A Credo of Reliability: UK Improves Blood, Drug Shipments
Blood and drugs are life-savers on the battlefield. These products are also temperature sensitive, which poses a challenge: how can they be shipped and/or kept close to the front lines, in order to provide treatment for trauma patients during the critical first hour (“The Golden Hour”)?
Civilian agencies face this problem, too, with an additional focus on shipping such products less expensively. In Britain, the UK MoD’s Defence Equipment & Support branch turned to that expertise in order to solve its own problem. Enter Minnesota Thermal Sciences and their “Golden Hour Box,” which had already picked up a “Greatest Inventions” award from the US Army…
The 1 foot/ 30 cm square box uses a combination of vacuum-insulated panels and an internal thermal insulating chamber containing a phase-change material. The thermal chamber is placed in a freezer for approximately 18 hours to be conditioned. It’s then removed and left at room temperature for 30 minutes, then placed back in its container and filled. The boxes will maintain the required temperature for up to 72 hours, depending on conditions. Upon arrival, the enclosed electronic monitoring device provides a complete record of the internal temperature of the box during transit, in order to certify their fitness for use.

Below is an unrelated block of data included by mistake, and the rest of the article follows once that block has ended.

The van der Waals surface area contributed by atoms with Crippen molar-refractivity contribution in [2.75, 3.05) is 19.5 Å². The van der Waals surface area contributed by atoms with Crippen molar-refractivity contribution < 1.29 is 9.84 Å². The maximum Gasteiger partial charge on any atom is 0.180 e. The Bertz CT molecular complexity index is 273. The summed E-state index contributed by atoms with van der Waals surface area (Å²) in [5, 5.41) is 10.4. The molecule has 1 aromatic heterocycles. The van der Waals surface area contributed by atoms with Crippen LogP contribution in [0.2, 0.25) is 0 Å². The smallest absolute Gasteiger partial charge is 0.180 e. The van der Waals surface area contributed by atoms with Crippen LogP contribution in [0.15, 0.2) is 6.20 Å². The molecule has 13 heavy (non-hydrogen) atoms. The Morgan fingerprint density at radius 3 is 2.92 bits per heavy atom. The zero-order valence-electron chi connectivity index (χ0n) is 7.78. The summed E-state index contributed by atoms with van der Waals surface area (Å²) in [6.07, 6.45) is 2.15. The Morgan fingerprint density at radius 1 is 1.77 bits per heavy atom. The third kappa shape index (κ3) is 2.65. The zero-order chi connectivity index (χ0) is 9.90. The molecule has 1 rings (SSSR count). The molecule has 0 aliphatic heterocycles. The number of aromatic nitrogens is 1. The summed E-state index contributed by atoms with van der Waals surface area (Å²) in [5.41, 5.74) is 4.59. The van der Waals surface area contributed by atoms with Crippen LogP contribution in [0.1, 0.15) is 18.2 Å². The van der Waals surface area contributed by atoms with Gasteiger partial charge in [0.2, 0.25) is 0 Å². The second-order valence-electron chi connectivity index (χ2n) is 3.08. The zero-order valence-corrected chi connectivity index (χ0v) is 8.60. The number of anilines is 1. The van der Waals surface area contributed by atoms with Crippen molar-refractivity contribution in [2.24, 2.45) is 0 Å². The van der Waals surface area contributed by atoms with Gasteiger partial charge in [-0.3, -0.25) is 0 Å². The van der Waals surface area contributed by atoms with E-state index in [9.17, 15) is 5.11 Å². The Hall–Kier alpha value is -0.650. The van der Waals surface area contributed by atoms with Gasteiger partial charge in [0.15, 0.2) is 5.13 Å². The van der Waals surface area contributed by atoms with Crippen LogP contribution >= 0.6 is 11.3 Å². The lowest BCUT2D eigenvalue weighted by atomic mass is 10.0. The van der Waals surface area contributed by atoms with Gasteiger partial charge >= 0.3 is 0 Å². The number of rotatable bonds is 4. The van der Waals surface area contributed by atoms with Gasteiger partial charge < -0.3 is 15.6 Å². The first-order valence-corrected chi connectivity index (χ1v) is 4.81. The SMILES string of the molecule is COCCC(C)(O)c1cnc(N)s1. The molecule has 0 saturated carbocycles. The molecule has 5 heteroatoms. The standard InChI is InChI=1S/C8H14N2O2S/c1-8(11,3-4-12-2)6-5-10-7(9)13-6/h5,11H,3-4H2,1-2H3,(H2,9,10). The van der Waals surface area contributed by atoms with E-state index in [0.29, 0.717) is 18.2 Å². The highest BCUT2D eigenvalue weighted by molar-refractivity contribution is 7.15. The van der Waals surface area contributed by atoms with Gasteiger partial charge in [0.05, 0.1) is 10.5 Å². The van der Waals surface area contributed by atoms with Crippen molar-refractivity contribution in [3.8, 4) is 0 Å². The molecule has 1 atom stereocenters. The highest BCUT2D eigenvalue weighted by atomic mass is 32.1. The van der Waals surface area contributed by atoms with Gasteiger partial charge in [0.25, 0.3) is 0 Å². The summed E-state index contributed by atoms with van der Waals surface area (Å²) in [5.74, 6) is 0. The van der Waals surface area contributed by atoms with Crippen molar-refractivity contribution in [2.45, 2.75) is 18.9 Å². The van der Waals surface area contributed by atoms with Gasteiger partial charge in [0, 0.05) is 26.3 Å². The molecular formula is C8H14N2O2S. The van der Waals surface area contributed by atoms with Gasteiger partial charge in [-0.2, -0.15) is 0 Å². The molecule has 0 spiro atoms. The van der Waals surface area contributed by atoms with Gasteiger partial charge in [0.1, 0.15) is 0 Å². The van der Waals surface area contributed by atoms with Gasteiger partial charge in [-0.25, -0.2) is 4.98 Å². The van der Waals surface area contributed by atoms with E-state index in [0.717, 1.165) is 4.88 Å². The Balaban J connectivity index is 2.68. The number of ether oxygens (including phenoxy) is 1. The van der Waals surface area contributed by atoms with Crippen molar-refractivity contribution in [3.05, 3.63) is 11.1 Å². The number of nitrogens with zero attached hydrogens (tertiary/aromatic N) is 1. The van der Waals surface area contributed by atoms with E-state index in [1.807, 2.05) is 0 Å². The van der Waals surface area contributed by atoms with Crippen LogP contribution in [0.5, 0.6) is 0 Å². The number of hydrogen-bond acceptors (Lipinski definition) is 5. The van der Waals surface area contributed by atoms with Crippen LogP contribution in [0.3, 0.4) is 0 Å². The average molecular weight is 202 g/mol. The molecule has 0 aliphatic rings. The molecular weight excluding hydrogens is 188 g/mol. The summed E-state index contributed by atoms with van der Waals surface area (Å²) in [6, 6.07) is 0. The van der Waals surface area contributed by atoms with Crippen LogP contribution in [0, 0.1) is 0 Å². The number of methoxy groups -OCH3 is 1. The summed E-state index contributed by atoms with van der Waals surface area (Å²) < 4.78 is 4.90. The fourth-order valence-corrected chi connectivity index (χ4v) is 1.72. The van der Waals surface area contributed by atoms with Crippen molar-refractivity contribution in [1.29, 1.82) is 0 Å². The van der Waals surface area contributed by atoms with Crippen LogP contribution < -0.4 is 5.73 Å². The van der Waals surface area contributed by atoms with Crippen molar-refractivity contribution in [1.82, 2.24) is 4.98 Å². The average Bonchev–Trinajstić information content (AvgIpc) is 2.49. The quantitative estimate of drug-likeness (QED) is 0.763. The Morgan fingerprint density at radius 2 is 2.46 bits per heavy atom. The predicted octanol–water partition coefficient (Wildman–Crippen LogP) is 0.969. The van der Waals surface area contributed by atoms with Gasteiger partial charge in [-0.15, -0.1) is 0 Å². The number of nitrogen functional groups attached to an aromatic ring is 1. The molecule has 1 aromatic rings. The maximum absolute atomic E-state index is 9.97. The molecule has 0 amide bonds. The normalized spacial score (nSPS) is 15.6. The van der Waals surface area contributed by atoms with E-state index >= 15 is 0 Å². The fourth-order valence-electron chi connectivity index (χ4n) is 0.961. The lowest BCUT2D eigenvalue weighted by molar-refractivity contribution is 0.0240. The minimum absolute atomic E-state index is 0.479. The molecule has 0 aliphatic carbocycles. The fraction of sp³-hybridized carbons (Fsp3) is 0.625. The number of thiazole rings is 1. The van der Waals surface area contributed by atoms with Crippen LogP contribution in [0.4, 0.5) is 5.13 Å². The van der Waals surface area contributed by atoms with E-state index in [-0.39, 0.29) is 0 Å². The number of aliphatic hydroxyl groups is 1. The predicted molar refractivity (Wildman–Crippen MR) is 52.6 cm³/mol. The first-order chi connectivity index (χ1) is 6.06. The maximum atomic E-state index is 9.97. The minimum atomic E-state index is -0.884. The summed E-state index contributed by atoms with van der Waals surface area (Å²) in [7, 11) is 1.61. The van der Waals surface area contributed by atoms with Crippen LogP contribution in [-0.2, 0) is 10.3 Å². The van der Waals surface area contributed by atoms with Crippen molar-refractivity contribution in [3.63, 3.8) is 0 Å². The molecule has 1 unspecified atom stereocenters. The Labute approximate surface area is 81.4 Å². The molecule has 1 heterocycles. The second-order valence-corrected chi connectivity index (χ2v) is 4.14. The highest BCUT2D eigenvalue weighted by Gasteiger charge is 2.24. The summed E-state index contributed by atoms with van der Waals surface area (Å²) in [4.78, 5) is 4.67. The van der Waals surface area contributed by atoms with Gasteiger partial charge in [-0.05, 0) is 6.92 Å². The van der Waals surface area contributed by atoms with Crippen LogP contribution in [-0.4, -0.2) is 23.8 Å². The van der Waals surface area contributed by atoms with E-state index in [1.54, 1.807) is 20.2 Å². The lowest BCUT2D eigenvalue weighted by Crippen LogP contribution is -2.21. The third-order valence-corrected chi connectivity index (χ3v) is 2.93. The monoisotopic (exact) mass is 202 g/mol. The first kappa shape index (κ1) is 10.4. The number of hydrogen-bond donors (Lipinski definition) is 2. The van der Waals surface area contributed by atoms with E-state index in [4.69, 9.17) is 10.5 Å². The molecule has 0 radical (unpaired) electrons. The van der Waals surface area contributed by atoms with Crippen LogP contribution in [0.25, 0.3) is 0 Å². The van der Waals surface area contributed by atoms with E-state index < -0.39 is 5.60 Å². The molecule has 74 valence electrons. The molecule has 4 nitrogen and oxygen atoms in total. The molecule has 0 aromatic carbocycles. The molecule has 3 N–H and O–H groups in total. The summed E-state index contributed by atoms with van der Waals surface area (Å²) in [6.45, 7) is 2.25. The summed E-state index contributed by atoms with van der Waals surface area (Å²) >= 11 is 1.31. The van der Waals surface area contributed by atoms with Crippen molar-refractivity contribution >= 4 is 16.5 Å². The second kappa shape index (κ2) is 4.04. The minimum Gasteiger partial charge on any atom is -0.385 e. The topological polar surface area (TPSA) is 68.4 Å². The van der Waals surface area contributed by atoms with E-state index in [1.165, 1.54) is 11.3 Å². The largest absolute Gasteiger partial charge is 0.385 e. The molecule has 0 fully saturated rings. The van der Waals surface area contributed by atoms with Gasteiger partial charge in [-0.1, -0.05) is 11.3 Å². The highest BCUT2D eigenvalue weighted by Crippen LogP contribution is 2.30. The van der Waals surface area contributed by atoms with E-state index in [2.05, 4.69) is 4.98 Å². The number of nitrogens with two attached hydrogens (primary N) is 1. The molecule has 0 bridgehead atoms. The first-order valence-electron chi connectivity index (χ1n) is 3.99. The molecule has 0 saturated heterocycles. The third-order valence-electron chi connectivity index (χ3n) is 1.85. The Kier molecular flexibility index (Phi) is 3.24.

Past solutions had required micro-management of consignments, using CBIT and ACE boxes of tri-wall charged polystyrene that were filled with wet ice, dry ice, or gel packs. The reusable Golden Hour/Credo boxes cost more to buy, but pay for themselves very quickly.
Warrant Officer Nick Woodward of the UK DE&S Medical and General Supplies Integrated Project Team:
“We are saving significant costs a week because drugs and other products that previously we might have been forced to discard, because we couldn’t always adequately control the internal temperature during their transit, are now arriving in excellent condition.”
See also: UK MoD release.